Travel nurses are short-term healthcare employees working on contracts for hospitals when they are facing labor shortages. Those contracts might be as short as 4 weeks or as long as 13 — and they can often be extended for up to a year.
And of course, travel nurses travel! Some travel nurses will work in just one state and travel from one hospital to the next while others will work in a different city and state every few months.
Nurses make up approximately 30% of a hospital’s staff. Because of the strain from the COVID-19 pandemic—and a shortage of professionals able to train new nurses—there has been an unprecedented increase in the need for short-term nursing staff.
Even though hospitals now aren’t as overfilled and understaffed as they were in 2020 and 2021, there is still a huge demand for nurses all across the country.
As a travel nurse, your job will vary from contract to contract depending on what floor or unit the hospital needs the most help in. The work will be the same as staff nurses.
Assessing patients, administering medication, and coordinating with physicians and other healthcare staff will all be part of the daily routine no matter where you find yourself working.
As a travel nurse, you will work with a staffing agency whose job it is to make sure you get the pay and type of work you want. For example, you might only work in the ICU — your recruiter will help you apply for those jobs.
Once the contract is over, the hospital may ask you to renew your contract, but even if they do, you’re still free to look for another contract or take some time off if you need some me time.
How to Become a Travel Nurse
Most travel nurses have worked for 1–2 years (at least) in a staff position before becoming a travel nurse.
However, some hospitals might consider you for a travel position if you have as little as 9 months of experience. It all depends on the hospital and the staffing agency.
Once you’ve got that experience, you have to get licensed in the state you’re going to be working in. If you’re licensed in a state that’s part of the NLC, then you’ve got a lot of options, but many states still aren’t a part of the compact.
Just check and see what the state’s requirements are to get licensed there well before you want to start traveling — it might take a while to get licensed, and you’ll have to pay fees on top of waiting, though some travel agencies will cover those fees.
Benefits of Travel Nursing
Travel nursing has tons of benefits that you can’t get as a staff nurse. Here are just a few reasons why medical travel has become such a popular career move.
The money is probably the biggest reason nurses start traveling. Not only is the base pay way higher, but you’ll also get stipends for food, travel, and lodging that sometimes can be way more than what you would spend for those things normally.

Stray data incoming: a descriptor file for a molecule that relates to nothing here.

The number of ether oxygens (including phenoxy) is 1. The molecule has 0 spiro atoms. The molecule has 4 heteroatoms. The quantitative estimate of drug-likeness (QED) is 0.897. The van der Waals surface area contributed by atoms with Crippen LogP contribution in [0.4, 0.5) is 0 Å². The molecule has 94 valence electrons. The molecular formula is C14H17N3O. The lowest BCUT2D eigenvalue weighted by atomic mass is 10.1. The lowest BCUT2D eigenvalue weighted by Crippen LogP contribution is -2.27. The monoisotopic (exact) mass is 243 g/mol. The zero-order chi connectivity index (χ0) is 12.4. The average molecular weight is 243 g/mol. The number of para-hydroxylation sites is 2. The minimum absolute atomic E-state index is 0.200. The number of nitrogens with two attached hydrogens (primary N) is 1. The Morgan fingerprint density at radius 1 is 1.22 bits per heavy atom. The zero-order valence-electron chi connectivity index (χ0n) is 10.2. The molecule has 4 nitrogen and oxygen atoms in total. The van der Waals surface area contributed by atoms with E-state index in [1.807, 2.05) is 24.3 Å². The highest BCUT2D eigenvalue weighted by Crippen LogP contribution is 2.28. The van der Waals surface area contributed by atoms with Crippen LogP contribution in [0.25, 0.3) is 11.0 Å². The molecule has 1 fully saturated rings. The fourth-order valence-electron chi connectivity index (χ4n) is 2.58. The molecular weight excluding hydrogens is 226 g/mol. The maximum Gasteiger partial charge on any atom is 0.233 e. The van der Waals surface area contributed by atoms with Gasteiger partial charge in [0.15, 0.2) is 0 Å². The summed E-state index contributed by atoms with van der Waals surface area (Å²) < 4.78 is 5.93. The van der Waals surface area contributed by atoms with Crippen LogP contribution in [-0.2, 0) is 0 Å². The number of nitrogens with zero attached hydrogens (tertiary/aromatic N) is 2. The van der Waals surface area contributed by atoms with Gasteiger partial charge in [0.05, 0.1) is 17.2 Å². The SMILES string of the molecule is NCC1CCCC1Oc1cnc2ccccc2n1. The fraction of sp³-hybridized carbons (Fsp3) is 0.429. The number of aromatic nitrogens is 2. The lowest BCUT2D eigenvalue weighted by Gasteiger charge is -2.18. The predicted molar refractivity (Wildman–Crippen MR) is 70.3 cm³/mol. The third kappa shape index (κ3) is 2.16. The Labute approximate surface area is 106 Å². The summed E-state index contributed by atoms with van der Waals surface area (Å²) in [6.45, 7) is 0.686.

Some travel nurses even receive signing bonuses, although that’s not a guarantee for every contract.
It’s not uncommon for travel nurses to get take-home pay around $60-$90 per hour (depending on experience).
Remember though that your actual take-home pay (after expenses) depends a lot on the lifestyle you choose while traveling.
Staying in a hotel will be the most convenient, but it takes up more of the housing stipend. Finding roommates on sites like Roomster or Craigslist can allow you to pocket more of your stipend.
Some travel nurses will even buy an RV to travel from city to city.
This definitely costs a lot up front, but if you decide to make travel nursing a way of life, it can pay for itself.
Depending on how you look at it, the travel aspect of travel nursing might be the best part. You get paid to travel the country, and you get to stay in places for much longer than you’d be able to on a vacation.
That means you can explore each city for weeks or months and then move on to the next city on your bucket list and do it all over again.
Most nursing jobs require you to work three 12-hour shifts with 4 days off each week. This gives you an incredible amount of freedom to explore the city you’re in and really enjoy your life outside of the scrubs.
As a travel nurse, you will find yourself working at many facilities across the country.
Some facilities have older equipment, some have newer, state-of-the-art equipment, but by putting yourself in a situation where you’ll need to learn how to work with all types, you are making yourself more valuable as an employee and setting yourself up for higher pay down the road.
On top of seeing and working with all kinds of cutting-edge medical technologies, you’ll be expanding your professional network far wider than any staff position could offer. Who knows? You might find your new favorite place to live and be able to take a full-time position for a while if you find a floor you really enjoy working on.
How to Know if Travel Nursing is Right for You
Travel nursing has tons of benefits — if you love lots of money and adventure, it might be for you.
If you like:
- Exploring the country
- Meeting new people
- Getting more money
- Choosing when and where you work
And if you don’t like:
- Workplace drama
- Workplace politics
- Staying in the same place for too long
Then travel nursing might just be for you.
Looking for an Assignment? Let’s Talk
If you’re looking for your first medical travel assignment — or if you’re looking for your next assignment — we’re here to help.